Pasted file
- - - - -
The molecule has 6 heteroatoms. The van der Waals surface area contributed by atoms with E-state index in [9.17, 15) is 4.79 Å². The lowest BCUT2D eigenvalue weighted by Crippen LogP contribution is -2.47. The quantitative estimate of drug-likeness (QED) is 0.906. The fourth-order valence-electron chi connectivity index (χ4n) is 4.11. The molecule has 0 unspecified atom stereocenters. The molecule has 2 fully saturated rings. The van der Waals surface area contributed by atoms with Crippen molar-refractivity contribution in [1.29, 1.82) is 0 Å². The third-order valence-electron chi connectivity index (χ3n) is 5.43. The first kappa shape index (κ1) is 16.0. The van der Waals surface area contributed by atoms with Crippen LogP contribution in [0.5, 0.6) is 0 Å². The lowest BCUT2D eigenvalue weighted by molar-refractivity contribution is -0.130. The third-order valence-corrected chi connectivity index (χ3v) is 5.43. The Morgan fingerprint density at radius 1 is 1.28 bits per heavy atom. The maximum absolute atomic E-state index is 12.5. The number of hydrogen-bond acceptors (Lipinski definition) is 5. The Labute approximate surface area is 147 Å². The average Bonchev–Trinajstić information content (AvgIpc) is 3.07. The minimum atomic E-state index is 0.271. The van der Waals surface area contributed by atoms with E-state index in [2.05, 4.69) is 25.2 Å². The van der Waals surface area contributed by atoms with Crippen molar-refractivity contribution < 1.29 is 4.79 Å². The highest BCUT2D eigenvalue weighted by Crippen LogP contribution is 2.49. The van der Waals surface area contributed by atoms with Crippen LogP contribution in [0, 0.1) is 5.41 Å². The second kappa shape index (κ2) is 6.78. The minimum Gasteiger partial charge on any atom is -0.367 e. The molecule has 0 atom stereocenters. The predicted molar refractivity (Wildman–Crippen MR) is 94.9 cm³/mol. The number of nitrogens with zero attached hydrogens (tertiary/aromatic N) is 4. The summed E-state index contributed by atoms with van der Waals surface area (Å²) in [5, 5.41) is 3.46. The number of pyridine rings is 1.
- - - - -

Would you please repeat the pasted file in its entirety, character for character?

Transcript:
The molecule has 6 heteroatoms. The van der Waals surface area contributed by atoms with E-state index in [9.17, 15) is 4.79 Å². The lowest BCUT2D eigenvalue weighted by Crippen LogP contribution is -2.47. The quantitative estimate of drug-likeness (QED) is 0.906. The fourth-order valence-electron chi connectivity index (χ4n) is 4.11. The molecule has 0 unspecified atom stereocenters. The molecule has 2 fully saturated rings. The van der Waals surface area contributed by atoms with Crippen molar-refractivity contribution in [1.29, 1.82) is 0 Å². The third-order valence-electron chi connectivity index (χ3n) is 5.43. The first kappa shape index (κ1) is 16.0. The van der Waals surface area contributed by atoms with Crippen LogP contribution in [0.5, 0.6) is 0 Å². The lowest BCUT2D eigenvalue weighted by molar-refractivity contribution is -0.130. The third-order valence-corrected chi connectivity index (χ3v) is 5.43. The Morgan fingerprint density at radius 1 is 1.28 bits per heavy atom. The maximum absolute atomic E-state index is 12.5. The number of hydrogen-bond acceptors (Lipinski definition) is 5. The Labute approximate surface area is 147 Å². The average Bonchev–Trinajstić information content (AvgIpc) is 3.07. The minimum atomic E-state index is 0.271. The van der Waals surface area contributed by atoms with E-state index in [2.05, 4.69) is 25.2 Å². The van der Waals surface area contributed by atoms with Crippen molar-refractivity contribution < 1.29 is 4.79 Å². The highest BCUT2D eigenvalue weighted by Crippen LogP contribution is 2.49. The van der Waals surface area contributed by atoms with Crippen LogP contribution in [0, 0.1) is 5.41 Å². The second kappa shape index (κ2) is 6.78. The minimum Gasteiger partial charge on any atom is -0.367 e. The molecule has 0 atom stereocenters. The predicted molar refractivity (Wildman–Crippen MR) is 94.9 cm³/mol. The number of nitrogens with zero attached hydrogens (tertiary/aromatic N) is 4. The summed E-state index contributed by atoms with van der Waals surface area (Å²) in [5, 5.41) is 3.46. The number of pyridine rings is 1.